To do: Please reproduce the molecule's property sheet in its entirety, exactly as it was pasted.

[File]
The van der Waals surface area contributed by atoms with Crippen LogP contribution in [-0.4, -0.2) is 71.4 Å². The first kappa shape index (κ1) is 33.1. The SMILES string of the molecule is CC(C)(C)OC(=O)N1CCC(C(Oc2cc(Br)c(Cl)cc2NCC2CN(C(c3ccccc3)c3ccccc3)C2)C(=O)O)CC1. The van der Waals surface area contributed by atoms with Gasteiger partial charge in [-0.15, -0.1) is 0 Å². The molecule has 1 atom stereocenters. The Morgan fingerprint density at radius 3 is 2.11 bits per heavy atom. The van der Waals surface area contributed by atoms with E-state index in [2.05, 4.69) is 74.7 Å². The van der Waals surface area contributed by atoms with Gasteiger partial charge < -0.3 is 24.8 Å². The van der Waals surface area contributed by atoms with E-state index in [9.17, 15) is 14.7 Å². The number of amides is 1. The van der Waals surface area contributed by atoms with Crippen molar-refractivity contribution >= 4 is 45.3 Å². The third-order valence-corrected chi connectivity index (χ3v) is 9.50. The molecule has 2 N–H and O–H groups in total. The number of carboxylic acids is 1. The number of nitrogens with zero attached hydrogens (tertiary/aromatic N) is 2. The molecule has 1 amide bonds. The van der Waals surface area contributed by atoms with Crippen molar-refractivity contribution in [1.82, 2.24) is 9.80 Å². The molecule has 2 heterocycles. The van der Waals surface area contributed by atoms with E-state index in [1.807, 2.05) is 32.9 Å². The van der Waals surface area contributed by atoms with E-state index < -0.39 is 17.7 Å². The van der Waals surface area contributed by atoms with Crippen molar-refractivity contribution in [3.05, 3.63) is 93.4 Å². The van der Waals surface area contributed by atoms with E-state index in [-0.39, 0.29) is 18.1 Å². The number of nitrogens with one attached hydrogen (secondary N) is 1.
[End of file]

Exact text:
The van der Waals surface area contributed by atoms with Crippen LogP contribution in [-0.4, -0.2) is 71.4 Å². The first kappa shape index (κ1) is 33.1. The SMILES string of the molecule is CC(C)(C)OC(=O)N1CCC(C(Oc2cc(Br)c(Cl)cc2NCC2CN(C(c3ccccc3)c3ccccc3)C2)C(=O)O)CC1. The van der Waals surface area contributed by atoms with Gasteiger partial charge in [-0.15, -0.1) is 0 Å². The molecule has 1 atom stereocenters. The Morgan fingerprint density at radius 3 is 2.11 bits per heavy atom. The van der Waals surface area contributed by atoms with E-state index in [2.05, 4.69) is 74.7 Å². The van der Waals surface area contributed by atoms with Gasteiger partial charge < -0.3 is 24.8 Å². The van der Waals surface area contributed by atoms with E-state index in [9.17, 15) is 14.7 Å². The number of amides is 1. The van der Waals surface area contributed by atoms with Crippen molar-refractivity contribution >= 4 is 45.3 Å². The third-order valence-corrected chi connectivity index (χ3v) is 9.50. The molecule has 2 N–H and O–H groups in total. The number of carboxylic acids is 1. The number of nitrogens with zero attached hydrogens (tertiary/aromatic N) is 2. The molecule has 1 amide bonds. The van der Waals surface area contributed by atoms with Crippen molar-refractivity contribution in [1.82, 2.24) is 9.80 Å². The molecule has 2 heterocycles. The van der Waals surface area contributed by atoms with E-state index in [1.807, 2.05) is 32.9 Å². The van der Waals surface area contributed by atoms with E-state index < -0.39 is 17.7 Å². The van der Waals surface area contributed by atoms with Crippen molar-refractivity contribution in [3.05, 3.63) is 93.4 Å². The van der Waals surface area contributed by atoms with E-state index in [-0.39, 0.29) is 18.1 Å². The number of nitrogens with one attached hydrogen (secondary N) is 1.